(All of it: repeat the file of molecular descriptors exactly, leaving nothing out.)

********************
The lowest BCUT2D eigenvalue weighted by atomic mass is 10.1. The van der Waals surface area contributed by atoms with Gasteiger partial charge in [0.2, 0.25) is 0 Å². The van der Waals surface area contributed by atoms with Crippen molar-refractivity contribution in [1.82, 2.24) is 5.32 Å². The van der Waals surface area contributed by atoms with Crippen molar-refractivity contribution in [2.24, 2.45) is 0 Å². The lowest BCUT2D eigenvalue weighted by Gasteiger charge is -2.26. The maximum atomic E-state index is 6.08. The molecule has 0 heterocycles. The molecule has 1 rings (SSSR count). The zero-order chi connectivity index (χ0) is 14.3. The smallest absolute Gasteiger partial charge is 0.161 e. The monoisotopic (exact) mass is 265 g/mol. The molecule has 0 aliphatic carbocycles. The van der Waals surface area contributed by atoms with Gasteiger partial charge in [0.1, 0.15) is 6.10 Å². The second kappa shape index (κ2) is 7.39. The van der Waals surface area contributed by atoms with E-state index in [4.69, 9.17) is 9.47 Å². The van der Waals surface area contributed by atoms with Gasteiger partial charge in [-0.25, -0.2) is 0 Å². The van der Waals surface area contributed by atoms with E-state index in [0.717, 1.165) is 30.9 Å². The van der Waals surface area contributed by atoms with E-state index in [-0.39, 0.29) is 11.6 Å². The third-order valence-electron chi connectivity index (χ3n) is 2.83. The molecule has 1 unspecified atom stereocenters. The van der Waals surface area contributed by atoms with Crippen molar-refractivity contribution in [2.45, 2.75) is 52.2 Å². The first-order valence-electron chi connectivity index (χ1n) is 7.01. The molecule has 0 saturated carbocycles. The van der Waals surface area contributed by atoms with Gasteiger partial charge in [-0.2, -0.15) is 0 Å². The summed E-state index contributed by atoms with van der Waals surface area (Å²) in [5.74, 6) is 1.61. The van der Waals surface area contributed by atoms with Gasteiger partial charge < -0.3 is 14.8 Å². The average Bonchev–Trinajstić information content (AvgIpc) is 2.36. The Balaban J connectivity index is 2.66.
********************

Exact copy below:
The lowest BCUT2D eigenvalue weighted by atomic mass is 10.1. The van der Waals surface area contributed by atoms with Gasteiger partial charge in [0.2, 0.25) is 0 Å². The van der Waals surface area contributed by atoms with Crippen molar-refractivity contribution in [1.82, 2.24) is 5.32 Å². The van der Waals surface area contributed by atoms with Crippen molar-refractivity contribution in [2.24, 2.45) is 0 Å². The lowest BCUT2D eigenvalue weighted by Gasteiger charge is -2.26. The maximum atomic E-state index is 6.08. The molecule has 0 heterocycles. The molecule has 1 rings (SSSR count). The zero-order chi connectivity index (χ0) is 14.3. The smallest absolute Gasteiger partial charge is 0.161 e. The monoisotopic (exact) mass is 265 g/mol. The molecule has 0 aliphatic carbocycles. The van der Waals surface area contributed by atoms with Gasteiger partial charge in [0.1, 0.15) is 6.10 Å². The second kappa shape index (κ2) is 7.39. The van der Waals surface area contributed by atoms with E-state index in [4.69, 9.17) is 9.47 Å². The van der Waals surface area contributed by atoms with Gasteiger partial charge in [-0.25, -0.2) is 0 Å². The van der Waals surface area contributed by atoms with E-state index in [0.717, 1.165) is 30.9 Å². The van der Waals surface area contributed by atoms with E-state index in [-0.39, 0.29) is 11.6 Å². The third-order valence-electron chi connectivity index (χ3n) is 2.83. The molecule has 1 unspecified atom stereocenters. The van der Waals surface area contributed by atoms with Crippen molar-refractivity contribution in [2.45, 2.75) is 52.2 Å². The first-order valence-electron chi connectivity index (χ1n) is 7.01. The molecule has 0 saturated carbocycles. The van der Waals surface area contributed by atoms with Gasteiger partial charge in [-0.2, -0.15) is 0 Å². The summed E-state index contributed by atoms with van der Waals surface area (Å²) in [5.74, 6) is 1.61. The van der Waals surface area contributed by atoms with Gasteiger partial charge < -0.3 is 14.8 Å². The average Bonchev–Trinajstić information content (AvgIpc) is 2.36. The Balaban J connectivity index is 2.66.